number of students studying for vocational qualifications.One of the ways in which many graduates
are overcoming the problem is by accepting whatever jobs they can
find and then by moving between jobs frequently, building their experience
and seeking career advances wherever they can. From an employer's
point of view this may be less than ideal, but it is
a situation they are going to have to come to terms with.
At the same time as the shape of organisational
hierarchies are changing, so too are their requirements.
Whereas we have traditionally thought of our organisations
as being top-down, with the CEO and the Board making decisions
and driving the business, this is no longer the optimum process
in the diamond-shaped organisation.
When the primary purpose of the majority of the
management hierarchy was the supervision of labour and production,
the Board and the senior management team were inevitably the drivers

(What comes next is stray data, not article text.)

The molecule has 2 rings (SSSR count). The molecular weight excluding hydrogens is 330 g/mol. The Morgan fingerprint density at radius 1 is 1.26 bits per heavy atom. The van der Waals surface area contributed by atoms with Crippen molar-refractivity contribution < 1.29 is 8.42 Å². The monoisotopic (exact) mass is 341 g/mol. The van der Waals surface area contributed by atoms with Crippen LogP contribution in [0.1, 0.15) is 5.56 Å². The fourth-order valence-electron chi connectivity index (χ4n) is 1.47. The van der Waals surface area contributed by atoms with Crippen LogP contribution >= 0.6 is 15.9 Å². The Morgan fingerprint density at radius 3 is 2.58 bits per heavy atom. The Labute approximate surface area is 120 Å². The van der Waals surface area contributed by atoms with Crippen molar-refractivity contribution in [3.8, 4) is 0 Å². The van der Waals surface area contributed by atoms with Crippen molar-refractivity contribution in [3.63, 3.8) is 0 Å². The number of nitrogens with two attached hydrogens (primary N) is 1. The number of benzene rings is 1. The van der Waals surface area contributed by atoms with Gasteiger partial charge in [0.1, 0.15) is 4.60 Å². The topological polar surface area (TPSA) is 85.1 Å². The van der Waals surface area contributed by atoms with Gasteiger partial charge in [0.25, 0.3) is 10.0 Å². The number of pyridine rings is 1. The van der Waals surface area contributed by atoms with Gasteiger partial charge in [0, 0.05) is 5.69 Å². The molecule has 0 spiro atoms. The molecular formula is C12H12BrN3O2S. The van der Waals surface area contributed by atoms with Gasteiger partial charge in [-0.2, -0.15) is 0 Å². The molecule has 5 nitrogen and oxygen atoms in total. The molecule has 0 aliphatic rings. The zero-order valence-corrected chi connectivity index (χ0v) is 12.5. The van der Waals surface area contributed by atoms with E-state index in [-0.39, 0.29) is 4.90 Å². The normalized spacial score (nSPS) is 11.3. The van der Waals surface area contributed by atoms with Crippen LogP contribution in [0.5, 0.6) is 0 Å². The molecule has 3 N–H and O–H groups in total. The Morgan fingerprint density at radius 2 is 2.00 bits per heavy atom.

of the business. In diamond-shaped organisations however, the majority
of employees are of a grade and level of experience where they
are expected to get on with their job without needing close supervision.
Their primary objectives are therefore business and customer focussed
rather than administrative. In organisations such as these, matters
of policy and strategic direction are issues for the majority of
employees and the balance of skills required therefore weighs more
heavily in favour of leadership than management.
Moreover, with the academic background of young people
moving more towards leading than labouring, new candidates entering the
employment market will naturally gravitate towards those organisations
that encourage people to lead at all levels.
While some companies have already moved to this new business
model, the vast majority have still not noticed that the world has changed.
They continue to rely on the decisions of a few senior managers while the
majority of the staff reserve their creative energies for activities unrelated
to work. Whereas, in the companies that have adopted this new model, the
staff are actively engaged in leading the business and the senior managers
are constantly being invited to consider new ideas and suggestions.
The fact is that our organisations have not always been
structured in the same was as they are today, and in the future they will
be different again. The question therefore is, what will be the optimum
approach for your organisation and what are you going to do about